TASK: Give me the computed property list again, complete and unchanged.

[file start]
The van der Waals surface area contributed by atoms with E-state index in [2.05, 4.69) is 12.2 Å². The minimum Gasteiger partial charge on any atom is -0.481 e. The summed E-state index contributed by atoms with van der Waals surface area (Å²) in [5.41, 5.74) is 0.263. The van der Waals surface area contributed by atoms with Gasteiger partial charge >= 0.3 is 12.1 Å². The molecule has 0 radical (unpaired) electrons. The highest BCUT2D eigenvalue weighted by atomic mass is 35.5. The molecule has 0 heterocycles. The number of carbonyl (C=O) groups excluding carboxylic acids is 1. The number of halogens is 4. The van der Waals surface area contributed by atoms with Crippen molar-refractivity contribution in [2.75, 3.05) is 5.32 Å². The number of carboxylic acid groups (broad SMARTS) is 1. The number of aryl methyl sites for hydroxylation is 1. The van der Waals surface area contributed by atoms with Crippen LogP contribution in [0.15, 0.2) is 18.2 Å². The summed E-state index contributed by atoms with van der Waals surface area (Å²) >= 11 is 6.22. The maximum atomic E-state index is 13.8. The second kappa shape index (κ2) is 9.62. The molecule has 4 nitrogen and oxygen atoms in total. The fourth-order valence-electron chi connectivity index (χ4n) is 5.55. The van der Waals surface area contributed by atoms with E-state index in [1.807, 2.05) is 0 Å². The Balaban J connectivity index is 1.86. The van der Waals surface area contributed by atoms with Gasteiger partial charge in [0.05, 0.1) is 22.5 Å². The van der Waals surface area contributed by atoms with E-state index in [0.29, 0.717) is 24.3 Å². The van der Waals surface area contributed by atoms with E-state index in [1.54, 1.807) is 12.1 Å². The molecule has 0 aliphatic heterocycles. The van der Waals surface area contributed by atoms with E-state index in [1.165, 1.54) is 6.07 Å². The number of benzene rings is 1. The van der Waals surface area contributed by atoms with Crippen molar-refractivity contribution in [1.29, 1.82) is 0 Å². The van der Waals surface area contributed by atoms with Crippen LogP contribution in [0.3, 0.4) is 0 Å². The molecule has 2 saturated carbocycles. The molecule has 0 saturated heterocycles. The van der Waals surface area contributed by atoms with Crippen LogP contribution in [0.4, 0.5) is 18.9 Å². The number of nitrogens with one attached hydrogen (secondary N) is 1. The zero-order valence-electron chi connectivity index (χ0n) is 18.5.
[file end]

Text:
The van der Waals surface area contributed by atoms with E-state index in [2.05, 4.69) is 12.2 Å². The minimum Gasteiger partial charge on any atom is -0.481 e. The summed E-state index contributed by atoms with van der Waals surface area (Å²) in [5.41, 5.74) is 0.263. The van der Waals surface area contributed by atoms with Gasteiger partial charge >= 0.3 is 12.1 Å². The molecule has 0 radical (unpaired) electrons. The highest BCUT2D eigenvalue weighted by atomic mass is 35.5. The molecule has 0 heterocycles. The number of carbonyl (C=O) groups excluding carboxylic acids is 1. The number of halogens is 4. The van der Waals surface area contributed by atoms with Crippen molar-refractivity contribution in [2.75, 3.05) is 5.32 Å². The number of carboxylic acid groups (broad SMARTS) is 1. The number of aryl methyl sites for hydroxylation is 1. The van der Waals surface area contributed by atoms with Crippen LogP contribution in [0.15, 0.2) is 18.2 Å². The summed E-state index contributed by atoms with van der Waals surface area (Å²) >= 11 is 6.22. The maximum atomic E-state index is 13.8. The second kappa shape index (κ2) is 9.62. The molecule has 4 nitrogen and oxygen atoms in total. The fourth-order valence-electron chi connectivity index (χ4n) is 5.55. The van der Waals surface area contributed by atoms with E-state index in [1.807, 2.05) is 0 Å². The Balaban J connectivity index is 1.86. The van der Waals surface area contributed by atoms with Gasteiger partial charge in [0.05, 0.1) is 22.5 Å². The van der Waals surface area contributed by atoms with E-state index in [0.29, 0.717) is 24.3 Å². The van der Waals surface area contributed by atoms with E-state index in [1.54, 1.807) is 12.1 Å². The molecule has 0 aliphatic heterocycles. The van der Waals surface area contributed by atoms with E-state index in [1.165, 1.54) is 6.07 Å². The number of benzene rings is 1. The van der Waals surface area contributed by atoms with Crippen molar-refractivity contribution in [1.29, 1.82) is 0 Å². The van der Waals surface area contributed by atoms with Crippen LogP contribution in [0.3, 0.4) is 0 Å². The molecule has 2 saturated carbocycles. The molecule has 0 saturated heterocycles. The van der Waals surface area contributed by atoms with Crippen LogP contribution in [0.4, 0.5) is 18.9 Å². The number of nitrogens with one attached hydrogen (secondary N) is 1. The zero-order valence-electron chi connectivity index (χ0n) is 18.5.